My First Subconjunctival MIGS Cases
The learning curve, the snags, and the overall experience of adopting a new procedure.
I was intrigued by the prospect of a subconjunctival microinvasive glaucoma surgery (MIGS) device with a good adverse event profile that could help reduce or eliminate the burden of medication for patients whose IOP remained uncontrolled on multiple drops.1,2 Actually performing a new procedure can be daunting, however, so I felt both excited and nervous when I started using the Xen45 (Allergan) in February.
For me, the biggest challenge was comfortably manipulating the stent loader with one hand. I had to learn how to hold it and how much forward pressure to apply to the plunger to release the stent into the subconjunctival space. As with any surgical procedure, a muscle memory has to form, and that occurred fairly quickly for me with this MIGS procedure. After a few training sessions, both didactic and wet lab, I had the confidence to move ahead. My first five cases were scheduled for a single day.
MY FIRST CASE
My first patient was a 70-year-old diabetic and hypertensive pseudophakic man with advanced open-angle glaucoma and significant optic nerve damage (0.9 cup-to-disc ratio) in his right eye. He had been using four topical antihypertensive medications but had become nonadherent because of side effects and the cost of therapy. The preoperative IOP was in the low 20s on all topical medications.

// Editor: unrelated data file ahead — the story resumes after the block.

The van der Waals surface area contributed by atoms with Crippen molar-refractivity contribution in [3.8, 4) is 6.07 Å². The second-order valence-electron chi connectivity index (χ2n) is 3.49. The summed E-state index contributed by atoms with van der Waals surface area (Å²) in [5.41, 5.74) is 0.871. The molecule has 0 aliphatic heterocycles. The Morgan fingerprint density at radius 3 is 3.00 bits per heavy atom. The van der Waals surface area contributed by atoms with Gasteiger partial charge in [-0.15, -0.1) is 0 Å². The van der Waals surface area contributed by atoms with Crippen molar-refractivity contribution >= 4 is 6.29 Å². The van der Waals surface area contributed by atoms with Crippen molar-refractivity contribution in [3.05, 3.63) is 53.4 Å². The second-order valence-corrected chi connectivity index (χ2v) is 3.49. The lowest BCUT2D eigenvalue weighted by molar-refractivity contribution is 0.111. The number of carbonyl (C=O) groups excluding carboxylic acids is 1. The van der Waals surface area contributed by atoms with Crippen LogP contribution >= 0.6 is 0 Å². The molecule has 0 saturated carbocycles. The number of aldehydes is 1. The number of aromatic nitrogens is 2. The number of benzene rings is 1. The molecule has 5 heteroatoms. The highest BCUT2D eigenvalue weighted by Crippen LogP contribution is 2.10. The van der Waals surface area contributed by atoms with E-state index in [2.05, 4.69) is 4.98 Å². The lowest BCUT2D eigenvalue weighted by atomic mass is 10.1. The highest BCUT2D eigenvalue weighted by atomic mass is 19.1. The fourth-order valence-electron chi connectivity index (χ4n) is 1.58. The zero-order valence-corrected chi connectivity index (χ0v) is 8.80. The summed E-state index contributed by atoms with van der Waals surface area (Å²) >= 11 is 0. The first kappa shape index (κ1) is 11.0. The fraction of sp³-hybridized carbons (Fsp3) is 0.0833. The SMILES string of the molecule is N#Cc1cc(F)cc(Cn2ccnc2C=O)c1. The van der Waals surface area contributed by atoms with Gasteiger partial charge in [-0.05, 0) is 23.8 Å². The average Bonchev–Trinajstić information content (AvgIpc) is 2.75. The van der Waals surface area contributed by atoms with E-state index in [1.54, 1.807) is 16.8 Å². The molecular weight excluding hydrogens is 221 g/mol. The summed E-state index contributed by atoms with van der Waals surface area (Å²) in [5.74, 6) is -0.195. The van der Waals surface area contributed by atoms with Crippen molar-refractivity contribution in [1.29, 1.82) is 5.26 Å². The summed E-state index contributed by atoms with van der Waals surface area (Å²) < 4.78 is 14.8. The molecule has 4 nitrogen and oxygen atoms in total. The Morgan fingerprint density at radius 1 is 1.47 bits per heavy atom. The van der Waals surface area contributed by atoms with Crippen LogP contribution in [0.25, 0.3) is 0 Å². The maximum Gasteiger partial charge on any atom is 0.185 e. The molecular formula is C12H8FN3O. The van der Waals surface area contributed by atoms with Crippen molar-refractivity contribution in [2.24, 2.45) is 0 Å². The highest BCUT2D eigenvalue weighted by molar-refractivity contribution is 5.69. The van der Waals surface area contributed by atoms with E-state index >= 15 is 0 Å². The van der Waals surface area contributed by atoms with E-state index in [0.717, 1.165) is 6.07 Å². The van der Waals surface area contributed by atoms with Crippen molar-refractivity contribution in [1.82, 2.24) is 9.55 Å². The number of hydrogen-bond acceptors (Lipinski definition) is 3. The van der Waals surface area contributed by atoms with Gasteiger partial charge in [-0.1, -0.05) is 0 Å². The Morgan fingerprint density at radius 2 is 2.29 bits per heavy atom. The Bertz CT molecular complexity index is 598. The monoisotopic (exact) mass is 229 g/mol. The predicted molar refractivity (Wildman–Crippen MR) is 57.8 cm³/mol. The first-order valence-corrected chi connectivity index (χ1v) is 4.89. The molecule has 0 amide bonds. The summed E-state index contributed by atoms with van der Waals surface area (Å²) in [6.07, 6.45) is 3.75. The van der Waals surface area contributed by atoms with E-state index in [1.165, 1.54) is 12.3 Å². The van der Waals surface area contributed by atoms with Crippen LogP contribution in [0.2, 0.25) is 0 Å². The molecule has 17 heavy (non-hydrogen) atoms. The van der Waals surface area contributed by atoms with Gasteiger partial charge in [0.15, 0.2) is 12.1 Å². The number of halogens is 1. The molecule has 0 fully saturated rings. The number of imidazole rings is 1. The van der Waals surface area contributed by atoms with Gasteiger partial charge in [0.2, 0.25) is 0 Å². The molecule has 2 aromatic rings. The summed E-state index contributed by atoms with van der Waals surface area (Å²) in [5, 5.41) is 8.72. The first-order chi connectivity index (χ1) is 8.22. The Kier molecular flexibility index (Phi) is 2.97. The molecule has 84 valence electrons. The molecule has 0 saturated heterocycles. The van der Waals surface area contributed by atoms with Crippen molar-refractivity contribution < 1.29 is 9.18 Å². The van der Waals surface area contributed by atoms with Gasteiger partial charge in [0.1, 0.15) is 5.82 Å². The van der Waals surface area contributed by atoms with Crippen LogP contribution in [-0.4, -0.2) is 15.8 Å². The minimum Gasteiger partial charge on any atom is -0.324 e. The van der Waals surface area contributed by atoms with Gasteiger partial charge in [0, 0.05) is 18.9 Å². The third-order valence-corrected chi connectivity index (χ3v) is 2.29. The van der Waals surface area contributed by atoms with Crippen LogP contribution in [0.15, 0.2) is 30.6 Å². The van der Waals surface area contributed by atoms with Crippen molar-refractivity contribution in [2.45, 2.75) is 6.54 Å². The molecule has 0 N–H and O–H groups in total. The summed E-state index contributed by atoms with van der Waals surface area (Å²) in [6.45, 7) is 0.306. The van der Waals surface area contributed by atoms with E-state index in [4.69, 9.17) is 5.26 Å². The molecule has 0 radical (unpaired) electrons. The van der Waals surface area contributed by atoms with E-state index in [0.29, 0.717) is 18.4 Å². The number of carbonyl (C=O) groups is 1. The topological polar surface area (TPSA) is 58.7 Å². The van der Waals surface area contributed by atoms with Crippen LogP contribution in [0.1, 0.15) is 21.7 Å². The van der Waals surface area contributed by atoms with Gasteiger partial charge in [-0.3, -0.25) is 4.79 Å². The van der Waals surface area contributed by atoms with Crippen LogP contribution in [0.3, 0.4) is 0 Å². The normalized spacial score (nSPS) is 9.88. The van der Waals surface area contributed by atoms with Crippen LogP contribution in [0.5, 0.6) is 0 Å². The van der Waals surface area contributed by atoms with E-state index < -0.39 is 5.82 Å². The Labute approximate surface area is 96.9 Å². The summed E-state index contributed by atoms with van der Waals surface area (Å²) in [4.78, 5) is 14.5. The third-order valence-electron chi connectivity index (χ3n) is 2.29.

I recommended the Xen, which has an improved safety profile compared with traditional filtering surgery based on less risk of bleb leakage or infection.3-5
After marking the planned exit point of the stent (3 mm posterior to the limbus), I injected 0.1 mL of 0.2 mg/mL of mitomycin C (MMC) posteriorly, while making sure to keep the MMC away from the limbus. Next, I made an inferior, temporal, 1.5-mm clear corneal incision into the anterior chamber. I injected preservative-free lidocaine and then viscoelastic to deepen the chamber. I made a superior temporal paracentesis to help stabilize the eye during the stent’s insertion.
After double-checking the angle with a gonioprism, I removed the implant’s protective cover, tested the loading device, and then introduced it into the eye. I was able to use the gonioprism (without needing to turn the patient’s head or the microscope) to ensure that I was engaging the angle just anterior to the trabecular meshwork. Next, I pushed the needle through the sclera (only minimal resistance felt) until I could see the instrument exit into the subconjunctival space close to my markings. I then rotated the needle to the 12-o’clock position and slowly pushed the blue lever on the loader forward to release the stent. I made sure to hold the loader in position until I felt confident that the entire implant had been released. Only then did I extract the loading device from the eye.